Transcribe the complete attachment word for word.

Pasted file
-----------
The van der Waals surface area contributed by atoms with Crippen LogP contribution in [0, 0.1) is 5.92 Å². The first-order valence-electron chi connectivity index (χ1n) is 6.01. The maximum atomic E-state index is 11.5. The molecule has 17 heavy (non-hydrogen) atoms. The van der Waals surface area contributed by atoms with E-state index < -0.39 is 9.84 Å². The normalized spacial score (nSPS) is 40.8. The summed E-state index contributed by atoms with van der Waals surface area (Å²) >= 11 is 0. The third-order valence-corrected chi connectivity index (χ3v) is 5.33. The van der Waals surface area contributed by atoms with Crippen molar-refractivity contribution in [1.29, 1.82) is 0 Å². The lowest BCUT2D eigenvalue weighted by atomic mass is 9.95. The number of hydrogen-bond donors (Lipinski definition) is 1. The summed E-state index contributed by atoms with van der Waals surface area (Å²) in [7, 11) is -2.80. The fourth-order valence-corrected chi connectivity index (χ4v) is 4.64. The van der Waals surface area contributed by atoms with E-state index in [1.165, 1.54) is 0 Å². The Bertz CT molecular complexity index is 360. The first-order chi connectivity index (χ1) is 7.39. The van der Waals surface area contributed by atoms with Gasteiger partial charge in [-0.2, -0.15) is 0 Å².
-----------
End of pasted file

The van der Waals surface area contributed by atoms with Crippen LogP contribution in [0, 0.1) is 5.92 Å². The first-order valence-electron chi connectivity index (χ1n) is 6.01. The maximum atomic E-state index is 11.5. The molecule has 17 heavy (non-hydrogen) atoms. The van der Waals surface area contributed by atoms with E-state index < -0.39 is 9.84 Å². The normalized spacial score (nSPS) is 40.8. The summed E-state index contributed by atoms with van der Waals surface area (Å²) >= 11 is 0. The third-order valence-corrected chi connectivity index (χ3v) is 5.33. The van der Waals surface area contributed by atoms with Crippen molar-refractivity contribution in [1.29, 1.82) is 0 Å². The lowest BCUT2D eigenvalue weighted by atomic mass is 9.95. The number of hydrogen-bond donors (Lipinski definition) is 1. The summed E-state index contributed by atoms with van der Waals surface area (Å²) in [7, 11) is -2.80. The fourth-order valence-corrected chi connectivity index (χ4v) is 4.64. The van der Waals surface area contributed by atoms with E-state index in [1.165, 1.54) is 0 Å². The Bertz CT molecular complexity index is 360. The first-order chi connectivity index (χ1) is 7.39. The van der Waals surface area contributed by atoms with Gasteiger partial charge in [-0.2, -0.15) is 0 Å².